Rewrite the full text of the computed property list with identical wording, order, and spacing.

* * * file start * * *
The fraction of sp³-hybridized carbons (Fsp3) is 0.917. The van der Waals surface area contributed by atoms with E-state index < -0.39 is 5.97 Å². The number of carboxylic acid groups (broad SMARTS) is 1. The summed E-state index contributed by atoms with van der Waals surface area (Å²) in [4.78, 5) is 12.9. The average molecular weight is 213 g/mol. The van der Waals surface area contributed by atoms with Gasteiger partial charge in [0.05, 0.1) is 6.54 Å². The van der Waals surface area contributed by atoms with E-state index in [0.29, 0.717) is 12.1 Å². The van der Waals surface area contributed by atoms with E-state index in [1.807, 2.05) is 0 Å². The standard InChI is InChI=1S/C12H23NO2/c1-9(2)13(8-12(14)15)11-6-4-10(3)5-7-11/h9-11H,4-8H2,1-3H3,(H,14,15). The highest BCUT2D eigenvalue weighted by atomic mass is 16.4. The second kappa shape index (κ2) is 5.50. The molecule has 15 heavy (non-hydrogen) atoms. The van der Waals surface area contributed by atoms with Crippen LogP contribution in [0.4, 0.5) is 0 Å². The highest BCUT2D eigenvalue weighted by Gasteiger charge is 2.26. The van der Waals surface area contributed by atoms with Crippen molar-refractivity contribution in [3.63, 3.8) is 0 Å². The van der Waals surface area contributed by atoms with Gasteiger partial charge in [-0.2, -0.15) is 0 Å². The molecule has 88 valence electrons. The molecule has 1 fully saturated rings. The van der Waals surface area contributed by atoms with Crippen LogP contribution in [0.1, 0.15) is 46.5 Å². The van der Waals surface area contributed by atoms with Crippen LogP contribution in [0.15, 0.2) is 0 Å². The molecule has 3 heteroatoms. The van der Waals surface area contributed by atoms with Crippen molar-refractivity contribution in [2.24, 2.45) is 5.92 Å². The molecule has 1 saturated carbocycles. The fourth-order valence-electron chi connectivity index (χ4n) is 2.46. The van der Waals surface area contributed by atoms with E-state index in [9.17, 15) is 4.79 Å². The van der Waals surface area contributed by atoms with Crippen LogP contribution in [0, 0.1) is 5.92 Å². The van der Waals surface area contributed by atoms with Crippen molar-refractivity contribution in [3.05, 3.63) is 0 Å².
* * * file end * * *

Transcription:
The fraction of sp³-hybridized carbons (Fsp3) is 0.917. The van der Waals surface area contributed by atoms with E-state index < -0.39 is 5.97 Å². The number of carboxylic acid groups (broad SMARTS) is 1. The summed E-state index contributed by atoms with van der Waals surface area (Å²) in [4.78, 5) is 12.9. The average molecular weight is 213 g/mol. The van der Waals surface area contributed by atoms with Gasteiger partial charge in [0.05, 0.1) is 6.54 Å². The van der Waals surface area contributed by atoms with E-state index in [0.29, 0.717) is 12.1 Å². The van der Waals surface area contributed by atoms with E-state index in [1.807, 2.05) is 0 Å². The standard InChI is InChI=1S/C12H23NO2/c1-9(2)13(8-12(14)15)11-6-4-10(3)5-7-11/h9-11H,4-8H2,1-3H3,(H,14,15). The highest BCUT2D eigenvalue weighted by atomic mass is 16.4. The second kappa shape index (κ2) is 5.50. The molecule has 15 heavy (non-hydrogen) atoms. The van der Waals surface area contributed by atoms with Crippen LogP contribution in [0.4, 0.5) is 0 Å². The highest BCUT2D eigenvalue weighted by Gasteiger charge is 2.26. The van der Waals surface area contributed by atoms with Crippen molar-refractivity contribution in [3.63, 3.8) is 0 Å². The van der Waals surface area contributed by atoms with Gasteiger partial charge in [-0.2, -0.15) is 0 Å². The molecule has 88 valence electrons. The molecule has 1 fully saturated rings. The van der Waals surface area contributed by atoms with Crippen LogP contribution in [0.1, 0.15) is 46.5 Å². The van der Waals surface area contributed by atoms with Crippen LogP contribution in [0.15, 0.2) is 0 Å². The molecule has 3 heteroatoms. The van der Waals surface area contributed by atoms with Crippen molar-refractivity contribution in [2.24, 2.45) is 5.92 Å². The molecule has 1 saturated carbocycles. The fourth-order valence-electron chi connectivity index (χ4n) is 2.46. The van der Waals surface area contributed by atoms with E-state index in [9.17, 15) is 4.79 Å². The van der Waals surface area contributed by atoms with Crippen LogP contribution in [0, 0.1) is 5.92 Å². The van der Waals surface area contributed by atoms with Crippen molar-refractivity contribution in [3.05, 3.63) is 0 Å².